Federal education officials plan to take a hard look at campus sexual assault policies created by the Obama administration, saying those policies could deprive accused students of their rights. It’s a move infuriating advocates for victims and women who have spent years waging a campaign against what some have called “rape culture” on campuses.
The issue has garnered considerable controversy. And it’s one all too familiar in Indiana.
The federal government is currently conducting 16 investigations into Indiana colleges and universities for possibly mishandling reports of sexual violence.
New federal healthcare legislation could result in large cuts to Medicaid, the federal healthcare program for low-income people. Schools often rely on these funds for special education and other health services. (Simon Hulatt/Flickr)
Indiana districts stand to lose more than $3.6 million per year over the next two decades, under proposed cuts to Medicaid spending under new federal healthcare legislation.
How school services would be effected has garnered little attention in the national debate as Republican lawmakers seek to repeal and replace the Affordable Care Act.
Indiana districts use Medicaid, the federal healthcare program for low-income people, to pay for certain health-related services. Districts rely on Medicaid reimbursements for special education, transportation for children with disabilities, social workers, full-time nurses, testing accommodations, physical and occupational therapists and medical equipment. Districts also use Medicaid reimbursements for administrative costs, like health fairs or connecting students without medical insurance to state services.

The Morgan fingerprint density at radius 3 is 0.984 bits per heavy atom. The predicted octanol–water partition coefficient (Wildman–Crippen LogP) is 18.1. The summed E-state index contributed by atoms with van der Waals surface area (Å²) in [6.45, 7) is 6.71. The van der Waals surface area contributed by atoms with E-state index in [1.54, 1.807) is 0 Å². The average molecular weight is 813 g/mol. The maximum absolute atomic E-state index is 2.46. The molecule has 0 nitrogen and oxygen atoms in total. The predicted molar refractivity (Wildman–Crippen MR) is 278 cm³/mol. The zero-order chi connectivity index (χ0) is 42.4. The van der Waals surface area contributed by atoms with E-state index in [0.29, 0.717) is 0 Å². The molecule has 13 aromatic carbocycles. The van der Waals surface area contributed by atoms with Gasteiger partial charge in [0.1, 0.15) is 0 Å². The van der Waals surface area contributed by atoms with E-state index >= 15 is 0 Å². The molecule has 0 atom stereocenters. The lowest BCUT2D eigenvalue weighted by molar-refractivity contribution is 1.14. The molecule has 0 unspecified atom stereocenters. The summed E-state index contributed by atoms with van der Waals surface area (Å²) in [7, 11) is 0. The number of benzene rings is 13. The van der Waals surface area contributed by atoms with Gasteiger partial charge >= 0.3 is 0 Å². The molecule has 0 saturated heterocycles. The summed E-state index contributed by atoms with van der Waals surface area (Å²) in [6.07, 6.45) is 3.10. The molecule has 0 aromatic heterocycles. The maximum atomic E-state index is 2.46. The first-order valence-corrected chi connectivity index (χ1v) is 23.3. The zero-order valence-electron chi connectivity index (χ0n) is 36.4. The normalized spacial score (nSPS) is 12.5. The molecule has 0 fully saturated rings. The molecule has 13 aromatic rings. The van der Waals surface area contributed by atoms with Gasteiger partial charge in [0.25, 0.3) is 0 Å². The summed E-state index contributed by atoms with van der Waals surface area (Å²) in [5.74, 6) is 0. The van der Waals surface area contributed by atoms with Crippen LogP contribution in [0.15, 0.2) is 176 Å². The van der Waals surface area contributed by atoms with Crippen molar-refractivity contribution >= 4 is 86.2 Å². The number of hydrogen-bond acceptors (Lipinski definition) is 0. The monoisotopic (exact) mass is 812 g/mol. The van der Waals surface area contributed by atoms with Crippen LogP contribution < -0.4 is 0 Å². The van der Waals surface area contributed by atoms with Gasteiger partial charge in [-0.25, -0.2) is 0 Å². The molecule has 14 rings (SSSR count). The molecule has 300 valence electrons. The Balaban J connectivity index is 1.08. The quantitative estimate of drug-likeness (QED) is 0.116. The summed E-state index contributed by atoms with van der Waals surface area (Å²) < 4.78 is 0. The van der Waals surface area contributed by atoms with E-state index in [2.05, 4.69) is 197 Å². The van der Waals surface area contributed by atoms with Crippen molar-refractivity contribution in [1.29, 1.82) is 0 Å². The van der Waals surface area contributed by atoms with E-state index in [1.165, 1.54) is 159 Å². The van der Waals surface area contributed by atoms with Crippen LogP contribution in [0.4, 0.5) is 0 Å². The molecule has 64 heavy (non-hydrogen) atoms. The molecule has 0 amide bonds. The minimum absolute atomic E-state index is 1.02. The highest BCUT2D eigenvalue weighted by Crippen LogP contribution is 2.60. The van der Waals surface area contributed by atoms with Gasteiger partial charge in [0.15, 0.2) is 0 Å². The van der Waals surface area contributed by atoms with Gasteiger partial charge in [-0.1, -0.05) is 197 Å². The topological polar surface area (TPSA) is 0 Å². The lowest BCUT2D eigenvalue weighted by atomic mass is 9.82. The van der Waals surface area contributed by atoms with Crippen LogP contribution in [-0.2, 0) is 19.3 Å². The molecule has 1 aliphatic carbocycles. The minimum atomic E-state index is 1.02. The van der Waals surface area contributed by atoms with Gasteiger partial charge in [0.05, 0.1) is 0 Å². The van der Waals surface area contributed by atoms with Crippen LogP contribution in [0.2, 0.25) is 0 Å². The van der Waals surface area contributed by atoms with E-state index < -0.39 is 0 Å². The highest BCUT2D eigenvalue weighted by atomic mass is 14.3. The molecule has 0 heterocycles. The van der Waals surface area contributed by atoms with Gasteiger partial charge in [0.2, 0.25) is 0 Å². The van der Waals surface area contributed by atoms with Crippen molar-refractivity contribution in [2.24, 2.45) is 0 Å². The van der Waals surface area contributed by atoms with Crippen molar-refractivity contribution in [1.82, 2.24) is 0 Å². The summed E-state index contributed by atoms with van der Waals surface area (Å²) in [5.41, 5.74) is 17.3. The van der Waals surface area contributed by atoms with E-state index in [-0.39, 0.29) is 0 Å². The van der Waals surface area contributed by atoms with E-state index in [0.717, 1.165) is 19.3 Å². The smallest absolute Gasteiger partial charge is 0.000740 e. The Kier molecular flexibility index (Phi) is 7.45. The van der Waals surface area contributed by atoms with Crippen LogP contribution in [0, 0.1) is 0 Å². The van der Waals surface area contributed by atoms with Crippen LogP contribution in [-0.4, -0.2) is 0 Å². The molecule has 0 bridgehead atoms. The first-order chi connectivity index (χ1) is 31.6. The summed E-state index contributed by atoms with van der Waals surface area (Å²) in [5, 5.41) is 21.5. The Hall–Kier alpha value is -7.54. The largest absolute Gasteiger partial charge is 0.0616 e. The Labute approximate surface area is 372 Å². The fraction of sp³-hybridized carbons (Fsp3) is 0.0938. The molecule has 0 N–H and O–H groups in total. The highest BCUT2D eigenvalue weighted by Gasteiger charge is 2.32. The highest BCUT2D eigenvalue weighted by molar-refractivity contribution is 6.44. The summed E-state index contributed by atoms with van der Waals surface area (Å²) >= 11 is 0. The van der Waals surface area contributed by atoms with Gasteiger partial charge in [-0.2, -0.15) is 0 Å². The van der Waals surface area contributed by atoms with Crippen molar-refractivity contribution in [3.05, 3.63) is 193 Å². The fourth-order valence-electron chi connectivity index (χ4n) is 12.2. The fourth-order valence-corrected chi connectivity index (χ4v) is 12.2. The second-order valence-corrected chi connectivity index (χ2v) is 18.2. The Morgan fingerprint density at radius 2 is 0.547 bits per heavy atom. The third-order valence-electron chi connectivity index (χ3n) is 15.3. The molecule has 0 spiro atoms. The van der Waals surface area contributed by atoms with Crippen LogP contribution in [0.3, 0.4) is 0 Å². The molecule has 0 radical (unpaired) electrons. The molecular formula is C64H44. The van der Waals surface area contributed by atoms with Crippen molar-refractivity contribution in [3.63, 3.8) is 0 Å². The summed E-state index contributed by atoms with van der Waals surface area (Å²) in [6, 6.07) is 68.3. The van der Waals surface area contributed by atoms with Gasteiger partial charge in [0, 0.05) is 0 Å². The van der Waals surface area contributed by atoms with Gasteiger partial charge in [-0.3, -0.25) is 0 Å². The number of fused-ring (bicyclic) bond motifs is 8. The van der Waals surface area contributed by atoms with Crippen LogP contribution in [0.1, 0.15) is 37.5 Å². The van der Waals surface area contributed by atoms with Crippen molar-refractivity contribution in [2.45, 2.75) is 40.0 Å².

Jennifer McCormick leads the State Board of Education meeting May 10. (photo credit: Eric Weddle/WFYI)
A new federal education law would make thousands of diplomas known as general diplomas no longer count toward a school’s graduation rate. It’s a move that Indiana’s schools chief says “blindsided” the state.
“Obviously the state recognizes those diplomas, employers are recognizing those diplomas,” says Jennifer McCormick, Indiana superintendent of public instruction. “This will just make it more problematic.”
Students with significant cognitive disabilities can pursue a credential known as a certificate of completion, which is less rigorous than a high school diploma. (Photo Credit: Alexander McCall/WFIU News)
State officials plan to develop new courses of study for special education students on track to receive a certificate instead of a high school diploma. Officials are expected to present a plan to the Indiana State Board of Education Wednesday.
Students with significant cognitive disabilities can pursue a credential known as a certificate of completion, which is less rigorous than a high school diploma. This typically extends to students who may communicate using few phrases, be medically fragile or have severe motor challenges.
Graduation rates will now be calculated using only Core 40, a state diploma aimed at students who want to go on to four-year colleges or professional fields, and International Baccalaureate diplomas. (Lauren Chapman/Indiana Public Broadcasting)
Indiana’s general diploma will no longer be considered when calculating school and district graduation rates, state officials announced Friday.
In a memo to principals and superintendents, the state said it will also no longer count students who earn general diplomas in the state’s A-F rating system.